The decline in the total market cap of all crypto in 2018 from peak to low is actually bigger than in 2014. Not just in dollar amount, but in the percentage dropped.
- 2018: A decline from roughly $820 billion to $120 billion (roughly 1/7th of the cap at the high… so far).
- 2014: A decline from roughly $15 billion to $3 billion (roughly 1/5th of the cap at the at the high).
Visually on the chart above you can see that the market cap never came close to touching previous levels from 2013 (roughly $1 billion to $1.5 billion). In fact, it bottomed at Nov 2013 levels.
Meanwhile in 2018, we are back at August 2017 levels already… and no one knows how much further it’ll go.
I am not 100% sure what to make of the data, but one notable difference is ICOs.
Although in late 2013 there were many alts with record high market caps that went on to lose 90%+ of their value just like in 2018, there wasn’t the sheer number of new coins popping up in those days.
Meanwhile, in late 2017 and early 2018 there were a ton of new coins from ICOs with record high market caps.
Consider, there were 485 coins on coinmarketcap by the bottom of the 2013 – 2015 bubble, and there are currently over 2,072 here on Nov 27 2018.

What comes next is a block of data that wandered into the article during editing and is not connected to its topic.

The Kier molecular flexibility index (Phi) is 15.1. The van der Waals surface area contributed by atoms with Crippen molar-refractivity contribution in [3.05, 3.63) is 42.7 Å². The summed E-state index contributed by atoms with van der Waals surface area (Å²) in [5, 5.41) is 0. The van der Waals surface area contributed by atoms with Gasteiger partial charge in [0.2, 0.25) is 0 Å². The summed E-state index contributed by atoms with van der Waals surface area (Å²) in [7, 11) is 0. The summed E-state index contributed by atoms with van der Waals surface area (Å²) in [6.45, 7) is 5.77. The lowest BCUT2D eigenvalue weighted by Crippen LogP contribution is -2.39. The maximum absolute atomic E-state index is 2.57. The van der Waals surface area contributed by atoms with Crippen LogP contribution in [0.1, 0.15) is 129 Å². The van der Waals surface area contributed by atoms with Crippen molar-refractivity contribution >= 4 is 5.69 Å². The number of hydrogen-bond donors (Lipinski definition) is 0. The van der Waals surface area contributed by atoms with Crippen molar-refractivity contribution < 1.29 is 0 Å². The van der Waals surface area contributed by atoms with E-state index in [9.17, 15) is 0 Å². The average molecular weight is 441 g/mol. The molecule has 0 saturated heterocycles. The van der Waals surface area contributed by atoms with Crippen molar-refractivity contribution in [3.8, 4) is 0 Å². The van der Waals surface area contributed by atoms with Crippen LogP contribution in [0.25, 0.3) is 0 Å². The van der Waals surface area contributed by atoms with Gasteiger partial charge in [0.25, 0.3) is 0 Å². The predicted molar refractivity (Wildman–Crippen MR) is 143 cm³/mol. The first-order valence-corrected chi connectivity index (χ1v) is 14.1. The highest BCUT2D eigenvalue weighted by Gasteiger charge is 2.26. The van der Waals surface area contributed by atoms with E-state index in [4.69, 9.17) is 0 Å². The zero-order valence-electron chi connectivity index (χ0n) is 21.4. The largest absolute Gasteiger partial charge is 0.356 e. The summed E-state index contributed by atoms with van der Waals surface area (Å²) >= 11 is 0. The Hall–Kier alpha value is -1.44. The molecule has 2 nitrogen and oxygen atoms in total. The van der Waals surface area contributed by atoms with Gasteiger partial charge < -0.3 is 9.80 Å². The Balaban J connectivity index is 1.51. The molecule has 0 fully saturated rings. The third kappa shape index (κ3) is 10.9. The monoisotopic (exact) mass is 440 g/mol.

So there is some logic in this decline being bigger. Consider, if you have more random alts “mooning” that really didn’t merit the increase, you are going to see a bigger decline in total cap on the other side of the bubble.
Think of it this way, if there were only two coins, BTC and ETH, and the BTC cap dropped 80% and the ETH cap 90%, the total cap would have dropped 85%.
However, if we add in 100 tokens that all dropped 99%, then the total cap could drop close to 99% (the other coins pull the average down by the force of sheer numbers).
That said, the above is pure speculation. It sort of makes sense, but it is a theory based on the idea that a greater percentage of 2017 – 2018 coins were of a lower quality than in 2013 – 2015… and I am not so sure that is really the case to the extent that explains the difference in the patterns.
Lastly, we have one additional problem here with analyzing the market cap… that is, I can’t find data from before April 2013… so I can’t for example compare the patterns from earlier years.
The less instances of events we have to look at, the less likely similarities and differences between sets of events will tell us anything useful.
Anyway, point here is the same. There is no point really. I’m just pointing out the similarities and differences in the market caps from two periods and offering some thoughts. Make of that what you will 😀